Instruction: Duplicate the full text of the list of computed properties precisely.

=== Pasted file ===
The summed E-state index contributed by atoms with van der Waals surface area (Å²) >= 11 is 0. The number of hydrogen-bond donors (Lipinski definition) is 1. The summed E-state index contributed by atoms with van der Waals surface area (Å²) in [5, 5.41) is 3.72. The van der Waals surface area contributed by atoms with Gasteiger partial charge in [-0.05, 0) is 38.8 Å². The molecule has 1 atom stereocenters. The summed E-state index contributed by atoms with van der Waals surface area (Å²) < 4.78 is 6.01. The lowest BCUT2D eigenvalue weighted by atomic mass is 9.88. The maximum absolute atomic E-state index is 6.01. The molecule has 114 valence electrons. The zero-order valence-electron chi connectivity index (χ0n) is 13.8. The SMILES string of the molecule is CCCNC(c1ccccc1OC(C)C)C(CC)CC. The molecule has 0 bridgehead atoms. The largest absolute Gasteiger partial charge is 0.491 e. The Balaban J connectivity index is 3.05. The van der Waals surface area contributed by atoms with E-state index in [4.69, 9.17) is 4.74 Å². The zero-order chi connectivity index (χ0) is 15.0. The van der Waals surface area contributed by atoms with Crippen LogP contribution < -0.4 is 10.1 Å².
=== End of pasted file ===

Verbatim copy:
The summed E-state index contributed by atoms with van der Waals surface area (Å²) >= 11 is 0. The number of hydrogen-bond donors (Lipinski definition) is 1. The summed E-state index contributed by atoms with van der Waals surface area (Å²) in [5, 5.41) is 3.72. The van der Waals surface area contributed by atoms with Gasteiger partial charge in [-0.05, 0) is 38.8 Å². The molecule has 1 atom stereocenters. The summed E-state index contributed by atoms with van der Waals surface area (Å²) < 4.78 is 6.01. The lowest BCUT2D eigenvalue weighted by atomic mass is 9.88. The maximum absolute atomic E-state index is 6.01. The molecule has 114 valence electrons. The zero-order valence-electron chi connectivity index (χ0n) is 13.8. The SMILES string of the molecule is CCCNC(c1ccccc1OC(C)C)C(CC)CC. The molecule has 0 bridgehead atoms. The largest absolute Gasteiger partial charge is 0.491 e. The Balaban J connectivity index is 3.05. The van der Waals surface area contributed by atoms with E-state index in [4.69, 9.17) is 4.74 Å². The zero-order chi connectivity index (χ0) is 15.0. The van der Waals surface area contributed by atoms with Crippen LogP contribution < -0.4 is 10.1 Å².